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Quick update,
My car has a new radiator, water pump,hoses and thermostat. It's been running great until a few weeks ago it overheated after running around town for most of the day. So I removed the thermostat and it ran perfect. Only problem is that all the sudden several warning lights appeared on the dashboard
Ran the codes and it was saying faulty thermostat. So I ordered an OEM thermostat and installed it, once again its overheating.
Anyone have an idea of what could be going on?
 

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What year is your car? If you never had cooling problems prior to all the new parts, then likely an air pocket in the system, thermostat not opening, and heat not transferring out of the engine into the radiator.

are you using a funnel to bleed, or FSM procedure?
 

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What year is your car? If you never had cooling problems prior to all the new parts, then likely an air pocket in the system, thermostat not opening, and heat not transferring out of the engine into the radiator.

are you using a funnel to bleed, or FSM procedure?
2010 non turbo
 

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How far did you let it overheat before you shut off engine? Need to confirm that you did not cause any damage. I’m hoping you did not cause any permanent damage, I think your problem is an air pocket in the system.


Read this thread, starting from post 14 is where I gave tips to another Subaru on her on how to bleed the coolant from one of these engines. Mine is a 2011, same engine as yours, very difficult to properly bleed the air out of.
 

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How far did you let it overheat before you shut off engine? Need to confirm that you did not cause any damage. I’m hoping you did not cause any permanent damage, I think your problem is an air pocket in the system.


Read this thread, starting from post 14 is where I gave tips to another Subaru on her on how to bleed the coolant from one of these engines. Mine is a 2011, same engine as yours, very difficult to properly bleed the air out of.
Great information, the hose I used was 3/4 and my heater works now but after driving around for 45 minutes or so my red heat light began blending, pulled over and sure enough my over flow was bubbling again 😡. Do I need to burp to system again?
 

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Yes, assuming your HG are still intact, I believe you still have trapped air in the system.

Let car completely cool off. Then start from removing lines from heater core (pinch off the lines that go to engine block). Flush the core while you are in there. Then fill core completely w coolant, keep the clear lines higher than dash while you tend to the engine side.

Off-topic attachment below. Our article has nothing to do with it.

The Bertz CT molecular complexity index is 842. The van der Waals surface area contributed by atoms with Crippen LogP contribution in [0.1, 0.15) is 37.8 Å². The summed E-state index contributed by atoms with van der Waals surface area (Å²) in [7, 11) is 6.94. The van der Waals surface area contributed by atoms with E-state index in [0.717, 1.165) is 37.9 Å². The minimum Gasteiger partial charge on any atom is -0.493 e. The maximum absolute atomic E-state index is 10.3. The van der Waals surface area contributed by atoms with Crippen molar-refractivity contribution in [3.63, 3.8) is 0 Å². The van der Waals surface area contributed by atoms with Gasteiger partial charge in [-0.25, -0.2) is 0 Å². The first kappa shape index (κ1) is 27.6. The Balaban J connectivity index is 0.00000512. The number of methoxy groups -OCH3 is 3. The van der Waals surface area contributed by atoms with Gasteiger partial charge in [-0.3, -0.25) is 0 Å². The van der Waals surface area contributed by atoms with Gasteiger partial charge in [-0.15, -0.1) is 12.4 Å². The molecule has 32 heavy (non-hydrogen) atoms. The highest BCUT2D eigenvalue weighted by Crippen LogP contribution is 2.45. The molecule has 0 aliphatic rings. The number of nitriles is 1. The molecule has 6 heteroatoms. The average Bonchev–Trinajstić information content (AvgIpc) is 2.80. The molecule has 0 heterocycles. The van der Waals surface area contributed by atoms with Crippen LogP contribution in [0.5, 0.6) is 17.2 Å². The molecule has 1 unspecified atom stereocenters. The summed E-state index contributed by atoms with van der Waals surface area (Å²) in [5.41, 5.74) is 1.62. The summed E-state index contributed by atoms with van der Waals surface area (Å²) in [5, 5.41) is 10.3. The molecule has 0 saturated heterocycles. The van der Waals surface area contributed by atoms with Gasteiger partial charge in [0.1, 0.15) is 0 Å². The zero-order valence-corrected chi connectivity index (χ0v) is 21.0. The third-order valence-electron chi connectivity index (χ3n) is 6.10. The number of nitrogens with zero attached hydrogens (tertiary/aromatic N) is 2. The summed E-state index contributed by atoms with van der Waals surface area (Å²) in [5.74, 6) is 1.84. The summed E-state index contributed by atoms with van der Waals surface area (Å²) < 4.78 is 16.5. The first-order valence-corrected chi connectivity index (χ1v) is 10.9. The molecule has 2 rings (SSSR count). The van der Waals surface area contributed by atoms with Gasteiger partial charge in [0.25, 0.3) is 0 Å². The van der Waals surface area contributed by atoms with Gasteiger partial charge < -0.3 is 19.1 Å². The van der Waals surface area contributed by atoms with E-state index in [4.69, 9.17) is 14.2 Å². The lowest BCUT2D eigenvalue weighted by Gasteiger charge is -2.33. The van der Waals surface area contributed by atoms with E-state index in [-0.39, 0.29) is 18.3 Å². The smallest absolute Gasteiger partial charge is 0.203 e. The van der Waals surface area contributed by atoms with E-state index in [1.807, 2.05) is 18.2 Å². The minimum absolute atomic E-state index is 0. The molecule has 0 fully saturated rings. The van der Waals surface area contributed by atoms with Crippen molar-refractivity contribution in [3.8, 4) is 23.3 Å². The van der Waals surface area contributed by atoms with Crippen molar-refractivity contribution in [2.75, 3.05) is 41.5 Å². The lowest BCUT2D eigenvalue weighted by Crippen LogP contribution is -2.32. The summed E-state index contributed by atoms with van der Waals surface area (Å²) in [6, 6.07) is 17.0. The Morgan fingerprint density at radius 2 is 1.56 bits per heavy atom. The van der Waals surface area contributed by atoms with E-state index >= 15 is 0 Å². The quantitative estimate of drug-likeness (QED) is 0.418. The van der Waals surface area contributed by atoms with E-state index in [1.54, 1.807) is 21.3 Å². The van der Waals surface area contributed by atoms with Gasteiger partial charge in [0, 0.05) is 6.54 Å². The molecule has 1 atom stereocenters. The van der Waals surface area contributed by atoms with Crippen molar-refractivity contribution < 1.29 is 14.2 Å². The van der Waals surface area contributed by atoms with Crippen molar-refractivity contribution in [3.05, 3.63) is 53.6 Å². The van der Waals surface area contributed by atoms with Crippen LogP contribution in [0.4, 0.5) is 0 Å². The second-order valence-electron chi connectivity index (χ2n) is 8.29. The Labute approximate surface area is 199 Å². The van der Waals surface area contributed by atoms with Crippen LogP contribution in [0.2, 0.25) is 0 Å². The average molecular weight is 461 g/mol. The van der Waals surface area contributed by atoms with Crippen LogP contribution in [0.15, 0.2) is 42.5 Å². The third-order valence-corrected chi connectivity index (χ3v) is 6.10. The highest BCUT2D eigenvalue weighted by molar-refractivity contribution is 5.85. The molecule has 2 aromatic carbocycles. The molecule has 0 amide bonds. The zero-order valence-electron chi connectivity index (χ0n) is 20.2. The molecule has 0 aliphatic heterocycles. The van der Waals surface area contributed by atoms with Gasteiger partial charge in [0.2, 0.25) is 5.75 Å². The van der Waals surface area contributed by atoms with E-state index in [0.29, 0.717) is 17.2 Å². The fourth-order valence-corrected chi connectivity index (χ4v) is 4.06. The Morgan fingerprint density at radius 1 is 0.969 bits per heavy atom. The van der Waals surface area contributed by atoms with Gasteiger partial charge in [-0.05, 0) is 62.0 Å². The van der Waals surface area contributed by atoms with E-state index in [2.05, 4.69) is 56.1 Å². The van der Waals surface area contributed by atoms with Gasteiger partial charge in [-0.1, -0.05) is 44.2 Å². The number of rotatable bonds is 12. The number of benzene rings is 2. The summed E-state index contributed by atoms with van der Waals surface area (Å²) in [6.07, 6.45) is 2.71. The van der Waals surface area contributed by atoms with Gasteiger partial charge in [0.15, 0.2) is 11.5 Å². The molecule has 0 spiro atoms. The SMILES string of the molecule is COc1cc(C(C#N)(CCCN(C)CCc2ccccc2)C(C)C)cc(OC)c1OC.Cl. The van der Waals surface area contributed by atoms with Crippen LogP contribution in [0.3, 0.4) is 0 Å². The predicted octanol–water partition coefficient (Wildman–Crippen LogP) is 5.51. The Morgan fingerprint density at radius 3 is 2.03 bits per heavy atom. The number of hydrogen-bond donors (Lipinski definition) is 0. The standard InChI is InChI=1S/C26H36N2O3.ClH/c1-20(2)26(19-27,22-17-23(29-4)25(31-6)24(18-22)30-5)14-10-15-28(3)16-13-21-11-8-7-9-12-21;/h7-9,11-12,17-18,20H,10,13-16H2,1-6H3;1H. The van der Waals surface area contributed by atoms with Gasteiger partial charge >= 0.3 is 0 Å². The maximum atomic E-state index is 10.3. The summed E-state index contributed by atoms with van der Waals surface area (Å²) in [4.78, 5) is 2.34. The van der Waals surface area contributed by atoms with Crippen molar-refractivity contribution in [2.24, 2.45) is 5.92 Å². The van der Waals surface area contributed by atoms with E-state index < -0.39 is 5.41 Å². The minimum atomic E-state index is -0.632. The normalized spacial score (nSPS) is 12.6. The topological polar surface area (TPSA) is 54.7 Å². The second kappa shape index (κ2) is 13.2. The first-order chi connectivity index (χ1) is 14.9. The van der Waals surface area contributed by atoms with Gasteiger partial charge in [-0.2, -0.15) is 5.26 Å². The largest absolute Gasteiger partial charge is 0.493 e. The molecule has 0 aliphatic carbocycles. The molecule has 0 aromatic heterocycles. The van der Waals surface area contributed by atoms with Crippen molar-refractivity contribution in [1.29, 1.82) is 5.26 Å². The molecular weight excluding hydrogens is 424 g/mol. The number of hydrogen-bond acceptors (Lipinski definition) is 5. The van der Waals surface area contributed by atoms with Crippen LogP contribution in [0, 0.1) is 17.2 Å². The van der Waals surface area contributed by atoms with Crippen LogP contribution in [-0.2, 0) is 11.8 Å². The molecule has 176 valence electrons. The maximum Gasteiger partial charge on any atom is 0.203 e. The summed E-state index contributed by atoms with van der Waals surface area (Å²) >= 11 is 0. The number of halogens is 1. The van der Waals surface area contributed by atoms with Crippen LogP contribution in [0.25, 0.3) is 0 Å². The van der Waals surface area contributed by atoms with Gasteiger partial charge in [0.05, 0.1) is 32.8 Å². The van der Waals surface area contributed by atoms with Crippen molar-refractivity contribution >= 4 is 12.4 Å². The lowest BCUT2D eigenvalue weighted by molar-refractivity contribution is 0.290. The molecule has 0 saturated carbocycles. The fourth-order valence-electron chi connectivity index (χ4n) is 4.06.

the two lines you removed that go to theblock- fill coolant through those lines which ensures the passage behind the thermostat is all filled with no air as well as the crossover pipe.

Now quickly reconnect lines to Hester core, try not to make a mess.

now ensure overflow is full. Turn on engine, raise idle to 2500 and hold there for system to come up to temp. (With radiator cap installed)

before driving again, make sure both upper and lower hoses are hot and u have heat from dash. This means that thermostat has open, coolant is circulating properly through your system, and the engine should be good to go. you want to catch any overheating in your garage rather than on the road.

If this is good, took it for a short ride keeping an eye on the temperature. Assuming all is well, when you get home, let the car cool off completely. When car is cold, refill the overflow bottle to the full line. Now should be good to drive, just keep an eye on it for a few days to make sure that the overflow bottle is rising, but returning back to the same level at the line. If it rises but doesn’t come back, you either have a leak in the system, or head gasket which is introducing air to the system.

Give it a try and let me know how it turns out.

One more thing for you to confirm, make sure you are using an OEM Subaru radiator cap, not aftermarket junk which may be opening too quickly not holding pressure
 

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This is a great tool for burping air out of a cooling system.



You use the radiator cap adapter to clamp one of the yellow gasketed spouts onto the radiator, then put the funnel into the yellow spout. Fill the radiator with coolant and keep filling about 1/3 to 1/2 more up the funnel and put the lid on. You then run the engine until the temp gauge on your car goes up to operating temp (usually 1/2 way) and you'll see when the thermostat opens, usually a big burp of air followed by draining of most to all coolant down the funnel. The lid is important because the burp can splatter coolant all over your engine compartment. After a couple of open and close cycles, turn off the engine, put the T-handle plug into the funnel to seal it and take the funnel off and drain the remaining coolant in the funnel back into your coolant container for later.
 

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I normally use this funnel as well, works great on most cars. But I found it doesn’t work on the 2010/2011 Subaru. I think by the heater core is higher than the rad cap, the air pocket there never moves and then causes then system to bubble out before the thermostat opens.

Doing the way I described is the best way I found to bleed the system, especially one that was completely open as in OPs case with all the new parts installed.
 
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